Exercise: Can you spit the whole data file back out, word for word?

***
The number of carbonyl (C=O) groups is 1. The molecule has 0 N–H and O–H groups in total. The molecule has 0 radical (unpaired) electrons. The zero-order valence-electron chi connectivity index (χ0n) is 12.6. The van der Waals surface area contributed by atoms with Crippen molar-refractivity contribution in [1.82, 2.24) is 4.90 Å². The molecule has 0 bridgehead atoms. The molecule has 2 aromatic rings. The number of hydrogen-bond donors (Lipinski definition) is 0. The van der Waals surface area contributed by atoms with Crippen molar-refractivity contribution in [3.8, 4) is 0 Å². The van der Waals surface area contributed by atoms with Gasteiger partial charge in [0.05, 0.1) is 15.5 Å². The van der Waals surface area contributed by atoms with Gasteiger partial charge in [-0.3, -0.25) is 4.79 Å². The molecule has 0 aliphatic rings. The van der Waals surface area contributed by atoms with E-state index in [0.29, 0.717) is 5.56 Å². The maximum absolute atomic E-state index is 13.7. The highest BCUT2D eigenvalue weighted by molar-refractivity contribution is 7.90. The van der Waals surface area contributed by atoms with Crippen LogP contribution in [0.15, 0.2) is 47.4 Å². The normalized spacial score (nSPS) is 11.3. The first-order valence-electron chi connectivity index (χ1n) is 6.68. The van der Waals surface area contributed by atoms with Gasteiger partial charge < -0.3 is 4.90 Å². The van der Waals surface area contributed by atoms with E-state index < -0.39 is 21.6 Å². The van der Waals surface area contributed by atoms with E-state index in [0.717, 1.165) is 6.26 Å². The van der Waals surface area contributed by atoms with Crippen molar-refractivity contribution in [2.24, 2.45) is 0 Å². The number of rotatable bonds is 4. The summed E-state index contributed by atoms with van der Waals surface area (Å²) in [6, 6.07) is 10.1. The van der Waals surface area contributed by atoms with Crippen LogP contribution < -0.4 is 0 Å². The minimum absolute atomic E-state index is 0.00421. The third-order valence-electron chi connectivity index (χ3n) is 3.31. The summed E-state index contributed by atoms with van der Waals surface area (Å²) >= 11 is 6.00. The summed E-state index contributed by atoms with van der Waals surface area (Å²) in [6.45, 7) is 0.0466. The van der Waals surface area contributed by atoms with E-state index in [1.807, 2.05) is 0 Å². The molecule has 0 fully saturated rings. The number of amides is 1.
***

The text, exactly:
The number of carbonyl (C=O) groups is 1. The molecule has 0 N–H and O–H groups in total. The molecule has 0 radical (unpaired) electrons. The zero-order valence-electron chi connectivity index (χ0n) is 12.6. The van der Waals surface area contributed by atoms with Crippen molar-refractivity contribution in [1.82, 2.24) is 4.90 Å². The molecule has 0 bridgehead atoms. The molecule has 2 aromatic rings. The number of hydrogen-bond donors (Lipinski definition) is 0. The van der Waals surface area contributed by atoms with Crippen molar-refractivity contribution in [3.8, 4) is 0 Å². The van der Waals surface area contributed by atoms with Gasteiger partial charge in [0.05, 0.1) is 15.5 Å². The van der Waals surface area contributed by atoms with Gasteiger partial charge in [-0.3, -0.25) is 4.79 Å². The molecule has 0 aliphatic rings. The van der Waals surface area contributed by atoms with E-state index in [0.29, 0.717) is 5.56 Å². The maximum absolute atomic E-state index is 13.7. The highest BCUT2D eigenvalue weighted by molar-refractivity contribution is 7.90. The van der Waals surface area contributed by atoms with Crippen LogP contribution in [0.15, 0.2) is 47.4 Å². The normalized spacial score (nSPS) is 11.3. The first-order valence-electron chi connectivity index (χ1n) is 6.68. The van der Waals surface area contributed by atoms with Gasteiger partial charge < -0.3 is 4.90 Å². The van der Waals surface area contributed by atoms with E-state index < -0.39 is 21.6 Å². The van der Waals surface area contributed by atoms with E-state index in [0.717, 1.165) is 6.26 Å². The van der Waals surface area contributed by atoms with Crippen molar-refractivity contribution in [2.24, 2.45) is 0 Å². The number of rotatable bonds is 4. The summed E-state index contributed by atoms with van der Waals surface area (Å²) in [6, 6.07) is 10.1. The van der Waals surface area contributed by atoms with Crippen LogP contribution < -0.4 is 0 Å². The minimum absolute atomic E-state index is 0.00421. The third-order valence-electron chi connectivity index (χ3n) is 3.31. The summed E-state index contributed by atoms with van der Waals surface area (Å²) >= 11 is 6.00. The summed E-state index contributed by atoms with van der Waals surface area (Å²) in [6.45, 7) is 0.0466. The van der Waals surface area contributed by atoms with E-state index in [1.807, 2.05) is 0 Å². The molecule has 0 fully saturated rings. The number of amides is 1.